Daniel Hyland 1
15 May 2017

Webber on the Purpose of Worship

“My longing for a more satisfying worship grew as each route I took in worship led me to a dead end street. But after giving up the evangelistic approach to worship and after the unfulfilling experience of educational worship, I didn’t know what to do next. I was running out of reasons for being at church (Webber, Evangelicals on the Canterbury Trail).”1 In the opening quote above, Robert Webber’s personal experiences raise a legitimate question,

Jarrett Dickey 7
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10 May 2017

Soli Deo Gloria

Soli Deo Gloria    John 6:56-58 Soli Deo God alone gloria glory untouchable yet the light Comes down to this particular place all gathered and acclaiming With one voice one eternal song one renewal of one Face All light creating here that City without darkness this Word The City’s light Himself the small white votive candles and the liturgy Our prayers another voice the single Word resounding as light Giving each new birth each grace

Daniel Hyland 1
19 Apr 2017

Reasonable Worship

I know I’m a sinner, of that I am sure I am sick to the death and I need a cure In fact I am dead and must be called forth Totally bankrupt, of less than no worth If there is no savior especially for me If there was no battle to let me go free If there was no righteousness traded for sin There would be no life I could enter in But how

Kenneth O'Shaughnessy 0
12 Apr 2017

Holy Week

Holy Week This week there is another, one more child lost within the darkness of my womb. How I have tried to care for them, and carry them, my life’s portion, delicate burdens, slowly forming crosses to bear–or prove unable to bear. As Mary watched her womb’s fruit, ripe in its own blood, fall on the road to Golgotha– once, twice, a third time, cords lashing around His crippled form, until it was impossible to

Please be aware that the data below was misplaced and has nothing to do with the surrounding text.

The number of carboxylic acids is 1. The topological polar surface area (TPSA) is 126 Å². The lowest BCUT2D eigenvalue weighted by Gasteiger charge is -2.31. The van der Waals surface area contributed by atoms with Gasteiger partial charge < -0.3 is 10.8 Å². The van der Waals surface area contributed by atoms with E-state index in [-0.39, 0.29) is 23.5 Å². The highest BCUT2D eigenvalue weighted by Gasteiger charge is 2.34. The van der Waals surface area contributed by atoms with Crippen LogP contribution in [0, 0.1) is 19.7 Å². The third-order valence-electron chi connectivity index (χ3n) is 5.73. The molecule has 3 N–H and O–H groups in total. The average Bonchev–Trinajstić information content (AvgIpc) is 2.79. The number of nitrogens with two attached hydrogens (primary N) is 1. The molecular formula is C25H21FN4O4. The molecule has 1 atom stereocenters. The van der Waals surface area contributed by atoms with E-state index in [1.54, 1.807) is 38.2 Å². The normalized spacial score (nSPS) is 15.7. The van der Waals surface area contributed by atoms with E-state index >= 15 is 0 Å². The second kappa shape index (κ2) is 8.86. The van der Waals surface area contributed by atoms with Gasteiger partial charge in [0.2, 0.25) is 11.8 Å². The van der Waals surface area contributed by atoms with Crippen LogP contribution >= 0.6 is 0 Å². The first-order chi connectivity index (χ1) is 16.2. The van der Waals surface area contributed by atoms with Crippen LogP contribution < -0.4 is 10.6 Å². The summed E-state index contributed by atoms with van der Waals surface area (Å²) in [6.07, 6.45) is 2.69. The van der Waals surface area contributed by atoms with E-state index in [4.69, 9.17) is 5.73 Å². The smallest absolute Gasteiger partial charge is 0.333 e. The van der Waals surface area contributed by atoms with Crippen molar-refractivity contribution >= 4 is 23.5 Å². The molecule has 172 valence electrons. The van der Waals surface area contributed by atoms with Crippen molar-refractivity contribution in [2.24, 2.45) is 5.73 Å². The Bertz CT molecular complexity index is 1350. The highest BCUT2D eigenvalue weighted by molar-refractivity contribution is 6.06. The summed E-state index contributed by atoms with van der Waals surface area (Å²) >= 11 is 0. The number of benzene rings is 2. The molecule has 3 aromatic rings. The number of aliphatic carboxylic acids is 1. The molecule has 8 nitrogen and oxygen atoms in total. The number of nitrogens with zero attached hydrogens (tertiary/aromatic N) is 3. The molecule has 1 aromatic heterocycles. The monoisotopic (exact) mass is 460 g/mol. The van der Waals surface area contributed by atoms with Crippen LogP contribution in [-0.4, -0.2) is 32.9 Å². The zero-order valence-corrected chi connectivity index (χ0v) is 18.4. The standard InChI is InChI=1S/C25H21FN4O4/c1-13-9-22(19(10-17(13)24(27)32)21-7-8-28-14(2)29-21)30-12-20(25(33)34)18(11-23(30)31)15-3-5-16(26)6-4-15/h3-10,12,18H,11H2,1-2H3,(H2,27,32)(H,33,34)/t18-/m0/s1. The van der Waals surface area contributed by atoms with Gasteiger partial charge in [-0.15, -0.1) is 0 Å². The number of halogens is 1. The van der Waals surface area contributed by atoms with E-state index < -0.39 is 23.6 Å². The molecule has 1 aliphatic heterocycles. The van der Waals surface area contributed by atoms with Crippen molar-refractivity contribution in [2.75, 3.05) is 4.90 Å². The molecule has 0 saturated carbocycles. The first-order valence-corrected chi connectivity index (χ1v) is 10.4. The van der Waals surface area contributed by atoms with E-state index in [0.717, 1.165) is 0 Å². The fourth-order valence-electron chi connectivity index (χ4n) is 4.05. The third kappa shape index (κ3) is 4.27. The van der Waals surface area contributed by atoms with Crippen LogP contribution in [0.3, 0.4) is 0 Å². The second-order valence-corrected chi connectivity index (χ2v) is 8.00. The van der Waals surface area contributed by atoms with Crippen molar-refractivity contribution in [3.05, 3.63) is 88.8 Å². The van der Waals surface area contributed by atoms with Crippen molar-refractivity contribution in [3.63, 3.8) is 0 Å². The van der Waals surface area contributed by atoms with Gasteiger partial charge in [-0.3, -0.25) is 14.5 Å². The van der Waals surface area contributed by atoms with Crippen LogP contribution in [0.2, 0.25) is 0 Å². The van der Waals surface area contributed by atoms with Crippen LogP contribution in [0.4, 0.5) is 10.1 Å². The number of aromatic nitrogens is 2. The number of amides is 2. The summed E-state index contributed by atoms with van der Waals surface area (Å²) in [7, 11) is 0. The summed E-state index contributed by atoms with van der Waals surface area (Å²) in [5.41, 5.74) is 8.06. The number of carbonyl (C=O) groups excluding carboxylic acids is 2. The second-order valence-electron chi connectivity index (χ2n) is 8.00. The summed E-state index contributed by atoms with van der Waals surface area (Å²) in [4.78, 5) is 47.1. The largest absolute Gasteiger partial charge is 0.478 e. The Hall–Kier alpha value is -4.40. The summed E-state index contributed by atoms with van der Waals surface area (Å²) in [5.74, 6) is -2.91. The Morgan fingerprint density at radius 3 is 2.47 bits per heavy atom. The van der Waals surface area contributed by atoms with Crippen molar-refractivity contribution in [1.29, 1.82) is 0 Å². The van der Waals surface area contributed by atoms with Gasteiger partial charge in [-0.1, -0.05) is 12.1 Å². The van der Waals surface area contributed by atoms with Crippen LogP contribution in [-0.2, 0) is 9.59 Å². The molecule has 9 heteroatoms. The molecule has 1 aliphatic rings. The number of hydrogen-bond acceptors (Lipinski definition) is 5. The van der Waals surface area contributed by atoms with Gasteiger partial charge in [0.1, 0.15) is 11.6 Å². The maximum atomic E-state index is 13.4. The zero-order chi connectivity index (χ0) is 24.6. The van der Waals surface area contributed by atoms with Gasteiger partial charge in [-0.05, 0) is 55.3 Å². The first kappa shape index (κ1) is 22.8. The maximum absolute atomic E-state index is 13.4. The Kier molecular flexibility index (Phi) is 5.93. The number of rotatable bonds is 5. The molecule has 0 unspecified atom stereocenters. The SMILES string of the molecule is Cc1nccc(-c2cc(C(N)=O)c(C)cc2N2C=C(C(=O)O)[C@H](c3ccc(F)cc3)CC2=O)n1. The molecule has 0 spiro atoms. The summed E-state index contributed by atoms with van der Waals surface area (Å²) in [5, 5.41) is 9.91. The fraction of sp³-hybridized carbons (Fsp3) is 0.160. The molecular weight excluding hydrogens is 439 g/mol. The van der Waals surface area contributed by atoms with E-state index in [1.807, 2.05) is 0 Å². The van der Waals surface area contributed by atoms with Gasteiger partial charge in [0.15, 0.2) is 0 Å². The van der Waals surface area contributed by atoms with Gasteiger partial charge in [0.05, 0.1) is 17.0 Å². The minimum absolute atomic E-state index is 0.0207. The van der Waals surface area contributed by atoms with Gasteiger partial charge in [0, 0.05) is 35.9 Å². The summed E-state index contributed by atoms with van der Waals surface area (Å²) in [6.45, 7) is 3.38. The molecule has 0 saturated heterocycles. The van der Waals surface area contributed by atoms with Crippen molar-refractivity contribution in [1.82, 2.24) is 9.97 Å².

Daniel Hyland 3
08 Mar 2017

Fit for a Cassock

Today we’ll see if I measure up, Or maybe it’s more fitting to say I’ll be fitted, But I have a feeling it’ll feel like fig leaves covering up the things that ought to be laid on the altar and burned instead of covered in black lamb’s wool. There’s nobody more fitting to do the fitting for a new skin than the one who made my first birthday suit, and was part of the pattern

Kenneth O'Shaughnessy 0
06 Mar 2017

The Danger of Christian Primitivism

While writing my previous article that praised the virtues of Christian primitivism and its capacity to spark church renewal, it occurred to me that it would be appropriate to address the inherent dangers of Christian primitivism.  Simply put, Christian primitivism is an ideological viewpoint that attempts to restore Christianity to the original structures and practices of the New Testament Church because it is believed that the Church has strayed from its own foundation over the

Jarrett Dickey 8
20 Feb 2017

The Beauty of House Church: Primitivism

This article is the fourth article in a series on house church. You can find the first article about my journey to house church here. The other articles in the series are about the communal nature of house church and the liturgy of house church. Throughout the history of the Christian church, believers have often found themselves drawn back to the New Testament Church as depicted in the book of Acts and the epistles. The